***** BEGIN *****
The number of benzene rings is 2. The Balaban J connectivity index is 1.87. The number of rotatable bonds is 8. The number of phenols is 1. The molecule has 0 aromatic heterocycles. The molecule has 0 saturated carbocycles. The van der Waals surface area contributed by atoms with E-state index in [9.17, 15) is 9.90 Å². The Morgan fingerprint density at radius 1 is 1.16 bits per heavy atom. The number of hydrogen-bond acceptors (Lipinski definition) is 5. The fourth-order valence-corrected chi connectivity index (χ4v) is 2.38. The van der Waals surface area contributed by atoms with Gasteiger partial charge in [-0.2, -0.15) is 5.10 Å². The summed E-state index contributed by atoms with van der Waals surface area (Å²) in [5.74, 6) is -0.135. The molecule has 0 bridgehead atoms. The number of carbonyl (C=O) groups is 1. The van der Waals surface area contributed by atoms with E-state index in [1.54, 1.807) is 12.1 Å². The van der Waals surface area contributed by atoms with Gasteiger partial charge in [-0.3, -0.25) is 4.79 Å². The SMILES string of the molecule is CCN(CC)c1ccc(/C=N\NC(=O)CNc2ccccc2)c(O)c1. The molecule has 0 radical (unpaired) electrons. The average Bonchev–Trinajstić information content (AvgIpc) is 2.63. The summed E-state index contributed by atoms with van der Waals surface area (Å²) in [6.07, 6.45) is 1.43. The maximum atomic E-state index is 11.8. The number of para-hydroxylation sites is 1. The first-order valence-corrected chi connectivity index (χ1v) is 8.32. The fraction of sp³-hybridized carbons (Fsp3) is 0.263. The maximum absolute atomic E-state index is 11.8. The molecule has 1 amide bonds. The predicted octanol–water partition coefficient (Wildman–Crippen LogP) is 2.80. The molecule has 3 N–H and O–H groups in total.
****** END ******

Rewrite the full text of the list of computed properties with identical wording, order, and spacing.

The number of benzene rings is 2. The Balaban J connectivity index is 1.87. The number of rotatable bonds is 8. The number of phenols is 1. The molecule has 0 aromatic heterocycles. The molecule has 0 saturated carbocycles. The van der Waals surface area contributed by atoms with E-state index in [9.17, 15) is 9.90 Å². The Morgan fingerprint density at radius 1 is 1.16 bits per heavy atom. The number of hydrogen-bond acceptors (Lipinski definition) is 5. The fourth-order valence-corrected chi connectivity index (χ4v) is 2.38. The van der Waals surface area contributed by atoms with Gasteiger partial charge in [-0.2, -0.15) is 5.10 Å². The summed E-state index contributed by atoms with van der Waals surface area (Å²) in [5.74, 6) is -0.135. The molecule has 0 bridgehead atoms. The number of carbonyl (C=O) groups is 1. The van der Waals surface area contributed by atoms with E-state index in [1.54, 1.807) is 12.1 Å². The van der Waals surface area contributed by atoms with Gasteiger partial charge in [-0.3, -0.25) is 4.79 Å². The SMILES string of the molecule is CCN(CC)c1ccc(/C=N\NC(=O)CNc2ccccc2)c(O)c1. The molecule has 0 radical (unpaired) electrons. The average Bonchev–Trinajstić information content (AvgIpc) is 2.63. The summed E-state index contributed by atoms with van der Waals surface area (Å²) in [6.07, 6.45) is 1.43. The maximum atomic E-state index is 11.8. The number of para-hydroxylation sites is 1. The first-order valence-corrected chi connectivity index (χ1v) is 8.32. The fraction of sp³-hybridized carbons (Fsp3) is 0.263. The maximum absolute atomic E-state index is 11.8. The molecule has 1 amide bonds. The predicted octanol–water partition coefficient (Wildman–Crippen LogP) is 2.80. The molecule has 3 N–H and O–H groups in total.